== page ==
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Russia Suspends Hotline With Pentagon Over Syria; New Airstrikes Near Site Of Chemical Attack In Syria; Tillerson: Steps To Remove Assad Already Underway;; Survivor of 2013 Chemical Attack Has Message for Trump; Minneapolis Business Creates Buzz Over Honey; Preibus Meets with Bannon and Kushner to Get Them on Same Page. Aired 12-1p ET

Aired April 8, 2017 - 12:00   ET


[12:00:05] JIM SCIUTTO, CNN ANCHOR: Our Pentagon reporter, Ryan Browne, is here to give us a response from the Pentagon. Has the Pentagon responded to this so far?

RYAN BROWNE, CNN PENTAGON REPORTER: They have not weighed in on the latest statement through Russian state media that the delivery of this note that had been suspended. Now as you said there kind of been mixed messages, the Russians saying they were going to suspend this hotline, which was set up to prevent any air incidents over Syria, with both the coalition bombing ISIS and Russia operating in support of the Assad regime.

Now the coalition did tell us yesterday that they had heard that the Russians had intended to do this, that the Russians had communicated that to them. But there were some reports that the hotline was still being used.

So this latest notification that the hotline has been terminated, at least from the Russian side, is something that the coalition said they did not want to have happen. They said it's been a very useful thing in terms of deconflicting that airspace. They've ramped up air operations in Syria the past few months against ISIS. So this has been a real area of concern.

SCIUTTO: So, just so folks at home understand the importance of this, it's basically intended so that you keep U.S. and Russian air assets away from each other so they don't accidentally -- not necessarily fly into each other, but target each other, et cetera?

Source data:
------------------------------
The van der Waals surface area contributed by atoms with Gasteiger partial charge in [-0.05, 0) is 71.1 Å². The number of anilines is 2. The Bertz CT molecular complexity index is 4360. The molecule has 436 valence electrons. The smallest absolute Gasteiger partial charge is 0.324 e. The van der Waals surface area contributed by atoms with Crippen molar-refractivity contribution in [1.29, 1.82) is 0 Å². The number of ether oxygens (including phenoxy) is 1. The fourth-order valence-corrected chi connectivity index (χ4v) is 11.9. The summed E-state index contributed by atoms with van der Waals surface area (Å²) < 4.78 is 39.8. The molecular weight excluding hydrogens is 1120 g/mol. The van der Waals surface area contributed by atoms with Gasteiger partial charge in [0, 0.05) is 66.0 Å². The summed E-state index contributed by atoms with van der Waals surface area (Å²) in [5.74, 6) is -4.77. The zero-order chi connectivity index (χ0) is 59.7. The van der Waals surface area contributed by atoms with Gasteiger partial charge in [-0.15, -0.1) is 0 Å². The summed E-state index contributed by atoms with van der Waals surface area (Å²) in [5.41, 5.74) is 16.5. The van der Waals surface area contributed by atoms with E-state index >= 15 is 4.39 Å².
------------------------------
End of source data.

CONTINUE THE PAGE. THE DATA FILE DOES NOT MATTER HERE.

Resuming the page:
BROWNE: That's right. And in addition to aerial encounters -- because, as we know, the U.S. has really started striking ISIS in Syria, as they're moving on Raqqa, ISIS' capital. They've really ramped that operation up. There's also ground activity.

We know that there's about 1,000 U.S. troops on the ground in Syria, helping local forces fight ISIS. There are Russian troops on the ground, helping Assad's regime push into rebel-controlled areas.

So you really want to make sure you don't have a situation where either warplane from Syria or the U.S.-led coalition accidentally hits on the ground an allied force. So it's definitely a concern.

SCIUTTO: And the irony, I suppose, is that this is in Russia's interest as well as American interests in terms of protecting their own forces. It's quite a move for Russia to take here.

SCIUTTO: It is. I mean, it's definitely some political signaling. We'll see if they bring it back at some point, but we have seen increased conversations between the U.S. military and the Russian military, the top Russian military officer, the chief, the general staff there has met with General Joseph Dunford, the chairman of the Joint Chiefs multiple times.

In fact, they spoke on the phone right after the U.S. launched this airstrike -- sorry, this cruise missile strike against the Syrian air base. So they've been ramping up communications because of these increased operations in Syria by both sides.

SCIUTTO: And now at the same time, you have the U.S. investigating whether Russia might have been complicit in this chemical weapons attack or, perhaps, turned a blind eye. That's significant.

BROWNE: That is. The U.S. is looking at multiple things here. One is that they know that there were Russians at that air base from which this chemical weapons attack was supposedly launched. It's kind of hard to believe that if you have Russian forces there, they weren't aware that these chemical bombs were being loaded on Syrian aircraft nearby.

The other thing they're looking at, they've observed a Russian drone flying over the hospital that was targeted five hours after that chemical weapons incident. It was believed that was done in order to help cover up that chemical weapons attack because they were treating some of the victims.

So, they're looking at both of these things to determine whether or not Russia may have been complicit in that chemical weapons attack.

SCIUTTO: And to be clear, the Russians and Syria military forces, they're not just neighbors.

BROWNE: That's right.